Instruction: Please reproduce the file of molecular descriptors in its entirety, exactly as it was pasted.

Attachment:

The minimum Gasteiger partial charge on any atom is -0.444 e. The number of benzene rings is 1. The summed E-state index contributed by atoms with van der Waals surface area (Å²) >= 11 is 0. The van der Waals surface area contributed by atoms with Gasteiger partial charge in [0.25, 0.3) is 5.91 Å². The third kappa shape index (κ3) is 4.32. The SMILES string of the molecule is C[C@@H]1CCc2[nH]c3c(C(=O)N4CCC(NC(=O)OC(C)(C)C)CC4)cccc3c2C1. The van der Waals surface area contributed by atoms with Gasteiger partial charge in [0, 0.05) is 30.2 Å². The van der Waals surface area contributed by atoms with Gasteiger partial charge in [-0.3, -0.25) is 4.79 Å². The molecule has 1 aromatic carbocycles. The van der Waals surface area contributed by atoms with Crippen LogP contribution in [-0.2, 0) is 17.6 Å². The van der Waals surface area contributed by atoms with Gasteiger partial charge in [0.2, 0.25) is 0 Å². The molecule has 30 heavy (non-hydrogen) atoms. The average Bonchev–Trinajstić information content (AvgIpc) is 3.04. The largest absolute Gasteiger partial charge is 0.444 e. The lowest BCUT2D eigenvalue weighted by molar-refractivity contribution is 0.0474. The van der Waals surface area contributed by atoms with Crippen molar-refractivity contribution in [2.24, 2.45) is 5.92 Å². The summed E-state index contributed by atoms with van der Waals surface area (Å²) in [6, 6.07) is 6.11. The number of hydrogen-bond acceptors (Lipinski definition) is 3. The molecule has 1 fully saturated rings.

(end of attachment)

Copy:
The minimum Gasteiger partial charge on any atom is -0.444 e. The number of benzene rings is 1. The summed E-state index contributed by atoms with van der Waals surface area (Å²) >= 11 is 0. The van der Waals surface area contributed by atoms with Gasteiger partial charge in [0.25, 0.3) is 5.91 Å². The third kappa shape index (κ3) is 4.32. The SMILES string of the molecule is C[C@@H]1CCc2[nH]c3c(C(=O)N4CCC(NC(=O)OC(C)(C)C)CC4)cccc3c2C1. The van der Waals surface area contributed by atoms with Gasteiger partial charge in [0, 0.05) is 30.2 Å². The van der Waals surface area contributed by atoms with Gasteiger partial charge in [-0.3, -0.25) is 4.79 Å². The molecule has 1 aromatic carbocycles. The van der Waals surface area contributed by atoms with Crippen LogP contribution in [-0.2, 0) is 17.6 Å². The van der Waals surface area contributed by atoms with Gasteiger partial charge in [0.2, 0.25) is 0 Å². The molecule has 30 heavy (non-hydrogen) atoms. The average Bonchev–Trinajstić information content (AvgIpc) is 3.04. The largest absolute Gasteiger partial charge is 0.444 e. The lowest BCUT2D eigenvalue weighted by molar-refractivity contribution is 0.0474. The van der Waals surface area contributed by atoms with Crippen molar-refractivity contribution in [2.24, 2.45) is 5.92 Å². The summed E-state index contributed by atoms with van der Waals surface area (Å²) in [6, 6.07) is 6.11. The number of hydrogen-bond acceptors (Lipinski definition) is 3. The molecule has 1 fully saturated rings.